Mazda, a company best known for the world’s favorite affordable sports car and wallet-friendly small SUVs, is branching out. It wants a slice of the lucrative premium market dominated by the likes of BMW and Mercedes, and it’s developed an entirely new family of SUVs to help make it happen.
The first of those to to hit the road is the CX-60 you see here. If you’re in Europe, Asia or Australia this BMW X3-sized SUV is either already on sale or will be in showrooms in the next few months. But North American buyers won’t be offered the CX-60 at all. Instead, they’ll get something every similar, but potentially slightly larger and wearing a CX-70 badge later this year.
So far Mazda has only teased bits of information about the CX-70 so we don’t know everything about it, though since it’s based on the same new rear-drive platform as the CX-60, will look very similar inside and out, and use much of the same chassis and drivetrain hardware, much of what we know about the CX-60 probably applies to the CX-70, and, to a lesser extent, the even bigger three-row CX-90 that Mazda revealed in January, which is also built from the same component set.
2023 Mazda CX-60 PHEV
› Starting MSRP:
£42,990 (£48,170 for Homura PHEV tested)
186.8 in. (4,745mm) L x 74.4 in. (1,890mm) W x 66.1 (1,680mm) H
AWD - 323 hp (327 PS / 241 kW) and 369 lb-ft (500 Nm) Torque
› 0-62mph (100 km/h):
› Top Speed
124 mph (200 km/h)
› EV Range:
39 Miles (63 km)
› On Sale:
Now in UK, Europe, Australia
To help the CX-60 stand out against established premium rivals Mazda has given it a huge grille, and flanks that curve like a ribbon, cleverly catching light in a way that conveys an athletic look. But most striking of all is the slightly old-fashioned cab-backwards profile designed to draw attention to this SUV’s new north-south engine layout. Other existing Mazda SUVs including the large, and soon to be axed CX-9, all used a transverse engine, but the CX-60, 70 and 90 ride on a new longitudinal layout platform.
That format is standard fare for the big German brands, so even if it doesn’t bring the handling benefits Mazda claims, it should give the CXs more credibility when battling the likes of BMW, as should the new range of inline six-cylinder, mild-hybrid petrol and diesel engines the new architecture allows.
Six Cylinder Or Mazda’s First Ever PHEV
The 3.0-liter diesel makes either 197 hp (200 PS) or 251 hp (254 PS), while the 3.3 gas motor arriving in Europe this year is rated at a disappointing 276 hp (280 PS). America's seven-seat CX-90 features a stouter 340 hp (345 PS) version of the petrol six, and it's possible the CX-70 will get the same. But the car we’re driving, and the one that’s going to swallow up the majority of sales in the UK where I’m driving it, is the unusual PHEV four-cylinder alternative that will also be offered in the CX-70 and CX-90.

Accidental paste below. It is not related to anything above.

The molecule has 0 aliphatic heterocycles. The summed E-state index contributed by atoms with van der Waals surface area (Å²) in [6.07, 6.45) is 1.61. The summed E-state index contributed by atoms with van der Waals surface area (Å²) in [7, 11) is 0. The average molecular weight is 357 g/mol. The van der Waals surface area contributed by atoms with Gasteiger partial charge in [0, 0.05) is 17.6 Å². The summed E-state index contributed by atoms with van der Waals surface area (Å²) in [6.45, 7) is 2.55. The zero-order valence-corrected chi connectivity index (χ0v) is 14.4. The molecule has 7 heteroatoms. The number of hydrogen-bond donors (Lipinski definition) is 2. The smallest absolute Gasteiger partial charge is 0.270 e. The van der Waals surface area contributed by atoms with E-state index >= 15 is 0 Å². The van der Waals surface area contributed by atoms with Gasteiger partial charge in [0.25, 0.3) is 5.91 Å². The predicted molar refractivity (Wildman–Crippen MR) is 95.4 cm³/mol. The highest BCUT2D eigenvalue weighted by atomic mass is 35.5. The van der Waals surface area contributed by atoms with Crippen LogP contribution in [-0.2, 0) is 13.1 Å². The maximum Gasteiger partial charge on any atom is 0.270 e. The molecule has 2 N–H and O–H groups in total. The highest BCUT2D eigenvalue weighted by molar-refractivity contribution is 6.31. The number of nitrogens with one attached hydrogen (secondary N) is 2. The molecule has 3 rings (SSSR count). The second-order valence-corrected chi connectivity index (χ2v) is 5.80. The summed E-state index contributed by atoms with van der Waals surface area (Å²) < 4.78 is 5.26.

I say unusual because Mazda’s first ever plug-in hybrid mates a relatively large (2.5-liter), but naturally aspirated inline four with an electric motor, when most rivals have gone for 2.0 liters and turbos. It makes a total of 323 hp (327 PS) and 367 lb-ft (500 Nm), a good chunk of which comes from the 173 hp (175 PS / 129 kW) electric motor packaged between the petrol engine and eight-speed automatic transmission.
Decent Electric Range, Dodgy Refinement
The motor draws from a 17.8 kWh battery that can be charged from a regular household socket in 7hr 50 mins or via a 7.4 kW charger in 140 mins, and gives an official WLTP range of up to 39 miles. That’s not bad, and though European WLTP figures are notoriously optimistic, I got over 32 miles out of a charge on several days that even included 70 mph cruising. Unfortunately the overall range when using both power sources isn’t so hot. I struggled to get much over 300 miles out of the 50-liter (13.2 gal U.S) tank on a fast motorway journey, even when starting with a full battery.
But worse than the economy is the refinement, or rather the lack of it. The four-cylinder engine has a fairly hard edge to it that you might call sporty if you were being charitable, and sometimes under really big loads emits a supercharger-like whine, but I suspect the six-cylinder alternative will far better fit the premium image Mazda is trying to portray. Worse than the sound though, is the terrible interplay between the ICE and electric powertrains. The car struggles most when you come on and off the accelerator in town, randomly sending huge jolts through the drivetrain, or not giving you any power then suddenly lurching forward.
I'll be just as surprised if Mazda dealers aren't inundated with CX-60 buyers returning with their cars to ask if they're really meant to feel like that. Stick to EV mode when you’ve got sufficient charge and the driving experience is smoother, though since the electric motor drives through the eight speed transmission rather than acting directly on the axle, you feel every jolt of the transmission shifts as it moves up the ratios.